A State of Emergence

By Krishan LK Deeljore

As simplistic as it may sound, this ‘Giga-normous’ system which we like to call World has re-booted itself, reset to default settings and no one holds the manual; in fact there is no manual to set it back to its previous settings. Most experts even seem to believe that we will never actually go back to the previous settings. We will therefore inevitably see the Emergence of a post-coronavirus system. And for this to happen, we will need a Novel way of thinking and problem-solving which is beyond everything that we knew and understood about our previous world.

This is exactly why it is becoming less and less likely that an individual human mind will have the capacity to come up with the ground-breaking or miracle solution to make this all go away… not because we are not smart or wise enough, but because whatever we will think or design will always be biased by our past and present paradigms and constructs which have now become obsolete anyway. So where do we start?

What defines us as human beings is that we have the innate and primary ability to adapt to our external environment and find opportunity in adversity. Except that this time around we need to adopt a completely different approach, unlike anything that we have tried or tested (in this generation at least), but which is within all of us.

“The whole is greater than the sum of the parts” — Aristotle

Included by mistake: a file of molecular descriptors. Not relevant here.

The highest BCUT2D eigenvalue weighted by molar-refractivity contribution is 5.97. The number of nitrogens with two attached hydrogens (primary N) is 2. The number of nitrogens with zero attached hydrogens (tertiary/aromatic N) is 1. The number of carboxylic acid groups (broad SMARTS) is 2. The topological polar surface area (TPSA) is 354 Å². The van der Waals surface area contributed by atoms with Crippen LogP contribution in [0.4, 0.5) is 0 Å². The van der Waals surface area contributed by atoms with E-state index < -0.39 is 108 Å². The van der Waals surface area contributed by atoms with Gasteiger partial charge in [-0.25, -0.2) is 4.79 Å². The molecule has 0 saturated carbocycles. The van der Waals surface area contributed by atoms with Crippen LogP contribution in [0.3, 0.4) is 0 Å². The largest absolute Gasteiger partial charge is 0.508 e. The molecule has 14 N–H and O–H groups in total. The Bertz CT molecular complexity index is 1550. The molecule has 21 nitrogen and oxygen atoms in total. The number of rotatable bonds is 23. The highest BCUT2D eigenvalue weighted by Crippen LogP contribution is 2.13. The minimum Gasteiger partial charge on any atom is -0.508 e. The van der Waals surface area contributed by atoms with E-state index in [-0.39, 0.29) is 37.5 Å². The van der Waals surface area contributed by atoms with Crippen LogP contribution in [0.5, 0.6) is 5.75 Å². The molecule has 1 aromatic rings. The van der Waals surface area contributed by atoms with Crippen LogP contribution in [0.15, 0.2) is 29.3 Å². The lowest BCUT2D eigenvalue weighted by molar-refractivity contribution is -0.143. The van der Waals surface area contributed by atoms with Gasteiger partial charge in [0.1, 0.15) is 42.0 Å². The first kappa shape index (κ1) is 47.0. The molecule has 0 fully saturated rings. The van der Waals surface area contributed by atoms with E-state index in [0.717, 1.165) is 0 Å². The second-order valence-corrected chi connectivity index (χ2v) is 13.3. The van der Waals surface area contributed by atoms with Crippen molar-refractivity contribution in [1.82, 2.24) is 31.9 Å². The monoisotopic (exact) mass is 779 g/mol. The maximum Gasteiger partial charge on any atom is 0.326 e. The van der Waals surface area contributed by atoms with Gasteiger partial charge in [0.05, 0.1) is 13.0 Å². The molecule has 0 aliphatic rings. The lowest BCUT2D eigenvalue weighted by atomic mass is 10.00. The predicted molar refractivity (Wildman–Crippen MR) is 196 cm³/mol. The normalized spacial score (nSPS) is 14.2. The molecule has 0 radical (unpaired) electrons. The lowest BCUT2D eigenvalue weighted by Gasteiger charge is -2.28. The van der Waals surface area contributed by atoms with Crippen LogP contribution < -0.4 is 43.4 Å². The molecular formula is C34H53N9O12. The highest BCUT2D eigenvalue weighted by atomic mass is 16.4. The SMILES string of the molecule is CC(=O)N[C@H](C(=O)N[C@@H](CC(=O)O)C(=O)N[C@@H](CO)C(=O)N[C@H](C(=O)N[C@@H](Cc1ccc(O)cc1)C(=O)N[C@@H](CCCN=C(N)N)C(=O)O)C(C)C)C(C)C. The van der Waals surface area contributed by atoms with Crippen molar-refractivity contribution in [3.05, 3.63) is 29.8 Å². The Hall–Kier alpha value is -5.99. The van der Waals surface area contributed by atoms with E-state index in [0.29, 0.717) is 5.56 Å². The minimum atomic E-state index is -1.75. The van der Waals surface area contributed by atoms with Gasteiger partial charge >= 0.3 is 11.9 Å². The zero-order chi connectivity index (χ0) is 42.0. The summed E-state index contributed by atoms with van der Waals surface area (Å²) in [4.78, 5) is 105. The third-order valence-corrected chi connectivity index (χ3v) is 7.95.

What this quote probably means for us in this context is that we should be focusing on the Whole rather than on the individual parts of the system which have collapsed. Before reaching a state of Emergence, we must take a few steps to create the optimum conditions for this Novel design to Emerge:-

  1. We must understand and recognise the concept of ‘bottom-up’ intelligence and self-organising systems. A system which is made up of individually average components can collectively operate at an above average level and work in an extremely efficient manner without someone ‘in charge’: the ant colony, for example.
  2. We must separate the Whole from its parts. In engineering terms, when a system is broken, you must find the fault and fix that part of the system for the system to start working again. But when you want a new system, you cannot focus on the parts. The parts can also mean the different fields of research and business which we have created over the last 100 years.
  3. We must promote and foster intellectual alliances and coalitions; subject matter experts from different fields must come together and make their thoughts and ideas converge. We must break industry silos and leave egos aside, and come together with one common goal – go beyond ourselves to imagine and build a new system for at least the next 100 years.

Additional reading:
The Black Swan by Nassim Nicholas Taleb (2007)
Emergence: The Connected Lives of Ants, Brains, Cities, and Software by Steven Johnson (2001)

Krishan L.K Deeljore is the Founder and Managing Director of BI Instruments Ltd, a boutique consulting firm providing coaching and advisory services to SMEs in the Indian Ocean and East Africa region. Holder of a BSc (Hons) in Psychology and a Master’s in Business Administration, Krishan has more than 20 years of experience in Human Resources. During his career, he held Senior HR positions in multinational companies like Accenture and Barclays, and most recently Ciel Textile. His main areas of expertise are Performance Coaching, Talent Management and Managing Change.


* Published in print edition on 28 April 2020

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